Hansom cab. I won’t even spoil who the Baker Street Irregulars are. And Moriarity is as terrifying a force as he’s ever been portrayed -- but not for the reasons you’d expect.
 
But the tenor can turn dark and dramatic as the stock Victorian figures become frighteningly realistic and credible as contemporary threats, from the formidable hired assassin in the gloom to the psychotic serial killer to the specter of a urban bombers.
 
Even darker are the explorations of just how much Holmes’ genius is a personal curse. Lestrade may appreciate Holmes’ gifts, but another detective warns Watson not to get too close because Holmes is a psychopathic as likely to be guilty of criminal violence as his quarry.
 
And when Holmes seemingly allows a victim to die in order to continue a duel of wits with Moriarity, he is censured by Watson.
 
Holmes answers, “I’ve disappointed you…. Don’t make people into heroes, John. Heroes don’t exist and if they did, I wouldn’t be one of them.”
 
To that end, this updated Sherlock is not so much about differences so much as heavier emphases. On top of the puzzle-solving and superhuman feats of detection, these are character studies of two damaged people who are all the more appealing for their acknowledgement of their wounds and their refusal to seek an iota of accommodation
for them from the rest of the world – no matter the emotional cost.
 
Credit the cast for the skill to deliver lines without hardly a shred of self-aware archness, such as:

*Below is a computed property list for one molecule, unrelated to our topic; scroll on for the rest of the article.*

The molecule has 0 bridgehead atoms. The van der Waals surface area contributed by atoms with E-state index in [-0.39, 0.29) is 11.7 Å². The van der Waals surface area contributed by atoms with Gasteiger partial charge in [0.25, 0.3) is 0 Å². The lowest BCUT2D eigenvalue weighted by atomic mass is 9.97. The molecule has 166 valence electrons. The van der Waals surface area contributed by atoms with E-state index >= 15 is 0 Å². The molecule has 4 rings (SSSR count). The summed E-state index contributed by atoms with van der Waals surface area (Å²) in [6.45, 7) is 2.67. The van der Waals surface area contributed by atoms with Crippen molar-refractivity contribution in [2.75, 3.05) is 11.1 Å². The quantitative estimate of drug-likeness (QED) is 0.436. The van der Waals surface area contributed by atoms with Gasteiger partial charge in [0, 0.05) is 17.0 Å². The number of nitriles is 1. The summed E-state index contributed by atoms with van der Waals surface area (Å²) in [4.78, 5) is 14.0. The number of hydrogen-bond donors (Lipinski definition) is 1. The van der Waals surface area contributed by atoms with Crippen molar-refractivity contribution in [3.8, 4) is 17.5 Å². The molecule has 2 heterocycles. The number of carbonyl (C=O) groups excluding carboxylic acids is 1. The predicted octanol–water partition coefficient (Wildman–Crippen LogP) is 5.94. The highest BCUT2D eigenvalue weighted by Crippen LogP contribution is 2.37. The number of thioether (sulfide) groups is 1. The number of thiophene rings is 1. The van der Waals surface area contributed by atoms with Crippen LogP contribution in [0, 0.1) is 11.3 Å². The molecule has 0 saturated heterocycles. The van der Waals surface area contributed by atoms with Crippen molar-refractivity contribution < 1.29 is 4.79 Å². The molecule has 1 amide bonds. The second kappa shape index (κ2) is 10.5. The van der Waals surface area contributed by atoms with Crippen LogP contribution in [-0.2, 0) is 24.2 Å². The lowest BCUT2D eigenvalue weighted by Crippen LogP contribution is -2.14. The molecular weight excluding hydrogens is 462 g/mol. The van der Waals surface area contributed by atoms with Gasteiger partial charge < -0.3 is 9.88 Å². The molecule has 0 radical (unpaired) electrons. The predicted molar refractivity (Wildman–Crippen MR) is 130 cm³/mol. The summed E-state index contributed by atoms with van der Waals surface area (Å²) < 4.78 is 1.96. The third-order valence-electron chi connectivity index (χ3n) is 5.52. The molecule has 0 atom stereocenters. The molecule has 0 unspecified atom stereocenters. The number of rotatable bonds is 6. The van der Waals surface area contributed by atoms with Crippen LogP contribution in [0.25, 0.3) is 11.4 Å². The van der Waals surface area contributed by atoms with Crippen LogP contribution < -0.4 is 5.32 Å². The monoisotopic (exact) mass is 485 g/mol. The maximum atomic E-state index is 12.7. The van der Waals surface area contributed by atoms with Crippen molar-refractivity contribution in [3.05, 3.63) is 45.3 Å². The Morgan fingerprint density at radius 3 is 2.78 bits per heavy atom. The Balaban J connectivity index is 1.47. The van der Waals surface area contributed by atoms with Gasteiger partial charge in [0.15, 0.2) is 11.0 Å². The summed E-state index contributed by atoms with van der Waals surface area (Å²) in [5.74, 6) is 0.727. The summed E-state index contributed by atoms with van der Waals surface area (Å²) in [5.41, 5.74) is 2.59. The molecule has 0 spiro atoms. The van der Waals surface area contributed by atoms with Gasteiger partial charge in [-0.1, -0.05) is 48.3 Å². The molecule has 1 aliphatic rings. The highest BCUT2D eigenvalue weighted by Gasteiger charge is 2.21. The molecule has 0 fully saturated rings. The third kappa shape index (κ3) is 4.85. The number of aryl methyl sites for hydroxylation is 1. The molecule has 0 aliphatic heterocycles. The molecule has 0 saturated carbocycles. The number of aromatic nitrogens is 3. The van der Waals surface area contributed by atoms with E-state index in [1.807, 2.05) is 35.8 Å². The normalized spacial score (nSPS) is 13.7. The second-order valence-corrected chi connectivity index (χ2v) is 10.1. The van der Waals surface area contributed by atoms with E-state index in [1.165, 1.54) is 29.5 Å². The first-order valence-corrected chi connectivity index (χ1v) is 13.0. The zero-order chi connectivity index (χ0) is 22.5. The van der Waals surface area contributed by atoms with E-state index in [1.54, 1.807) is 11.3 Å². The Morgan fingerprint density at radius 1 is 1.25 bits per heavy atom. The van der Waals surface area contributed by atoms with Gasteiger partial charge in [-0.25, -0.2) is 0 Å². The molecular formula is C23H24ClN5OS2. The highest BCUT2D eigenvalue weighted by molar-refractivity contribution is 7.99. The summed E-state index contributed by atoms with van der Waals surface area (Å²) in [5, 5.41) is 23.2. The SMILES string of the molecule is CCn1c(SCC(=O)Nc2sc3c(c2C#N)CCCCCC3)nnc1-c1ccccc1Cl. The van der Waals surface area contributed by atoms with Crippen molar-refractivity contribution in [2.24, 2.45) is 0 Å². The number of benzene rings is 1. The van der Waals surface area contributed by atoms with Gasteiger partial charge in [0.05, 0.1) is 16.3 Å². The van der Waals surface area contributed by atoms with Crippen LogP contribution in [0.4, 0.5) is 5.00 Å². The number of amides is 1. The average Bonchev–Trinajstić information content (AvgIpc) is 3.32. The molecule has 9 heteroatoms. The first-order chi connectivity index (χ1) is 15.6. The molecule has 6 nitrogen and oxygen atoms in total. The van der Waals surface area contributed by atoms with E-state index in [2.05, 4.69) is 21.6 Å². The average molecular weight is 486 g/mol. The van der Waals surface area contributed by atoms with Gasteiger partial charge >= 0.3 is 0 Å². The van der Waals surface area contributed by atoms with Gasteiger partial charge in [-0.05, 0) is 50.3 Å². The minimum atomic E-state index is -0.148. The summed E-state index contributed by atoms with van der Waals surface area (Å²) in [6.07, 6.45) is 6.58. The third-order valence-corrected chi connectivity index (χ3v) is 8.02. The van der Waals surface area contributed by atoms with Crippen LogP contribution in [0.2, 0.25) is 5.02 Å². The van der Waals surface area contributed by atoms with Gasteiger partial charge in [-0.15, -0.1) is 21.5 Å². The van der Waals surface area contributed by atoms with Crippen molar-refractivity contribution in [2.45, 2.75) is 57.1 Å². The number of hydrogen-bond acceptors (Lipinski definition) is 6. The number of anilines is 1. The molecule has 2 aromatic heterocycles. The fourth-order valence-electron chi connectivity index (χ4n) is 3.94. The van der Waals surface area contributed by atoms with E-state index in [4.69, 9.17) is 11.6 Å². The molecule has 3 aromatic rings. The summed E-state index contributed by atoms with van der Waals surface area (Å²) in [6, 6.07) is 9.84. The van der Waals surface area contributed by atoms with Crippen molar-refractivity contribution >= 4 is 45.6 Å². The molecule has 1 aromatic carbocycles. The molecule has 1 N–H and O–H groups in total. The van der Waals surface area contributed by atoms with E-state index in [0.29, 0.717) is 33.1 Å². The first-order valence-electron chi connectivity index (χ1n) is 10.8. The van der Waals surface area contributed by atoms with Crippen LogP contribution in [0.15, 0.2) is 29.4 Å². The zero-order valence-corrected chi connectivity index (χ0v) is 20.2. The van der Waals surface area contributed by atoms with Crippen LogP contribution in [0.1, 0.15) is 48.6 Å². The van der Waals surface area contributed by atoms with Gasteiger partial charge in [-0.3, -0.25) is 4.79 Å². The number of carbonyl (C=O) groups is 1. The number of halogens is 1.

SHERLOCK: (Looking out on the deserted street) Look at that, Mrs. Hudson -- quiet, calm, peaceful. Isn’t it hateful?
HUDSON: (Teasing) I’m sure something will turn up, Sherlock. A nice murder to cheer you up.
SHERLOCK: (Not getting the joke) It can’t come too soon.
 
Slightly scruffy as if he had no time for vanities, Holmes dresses in a black overcoat with high upturned collar and long muffler. Tall and slender with light blue irises, Sherlock has a mop of unruly black hair as untamed as his intellect his tamed. A lover of technology, he coaxes information from laptops and smartphones like a virtuoso
elicits a masterpiece from a piano. He rattles off long chains of precise deductions at dizzying speed.
 
While Holmes may recognize stationary as coming from Bohemia, he needs Watson to provide “useless” facts like the Earth revolves around the sun.
 
The sophistication of the writing is exemplified when a mysterious cerebral man who describes himself as Holmes’ arch-enemy tells Watson that a psychiatrist’s diagnosis that Watson’s limp is psychosomatic is accurate, but not as fallout from seeing the horrors of war, but because he misses the war. And there is a major twist later in the episode that will force you to review the same scene later with an additional piece of information – a deft trick by screenwriters who know how to manipulate the audience. 
 
The three episodes are: A Study In Pink in which seemingly unconnected people commit suicide but which Holmes realizes is the work of a serial killer. The Blind Banker finds Holmes linking murders where the killer has left a mysterious code.
 
The Great Game (an unacknowledged riff on Kipling’s term for espionage in Kim) depicts brother Mycroft asking Sherlock to recover some stolen missile plans, but our hero is occupied in trying to catch a monster who puts hostages in explosive vests while challenging Sherlock to solve puzzle-like crimes under a literal deadline.
 
The show was an immediate hit when it bowed in Great Britain in July. Although the three-episode series ends with a cliffhanging standoff worthy of the Reichenbach Falls, the team has been trying to schedule when to produce another three episodes slated for broadcast in England in the fall of 2011. We can hardly wait until it emigrates over
here.
 
For more information, see www.bbc.co.uk/programmes/b00t4pgh. It has links to Sherlock’s website and Watson’s blog. 
 
Photo: Benedict Cumberbatch and Martin Freeman PBS photo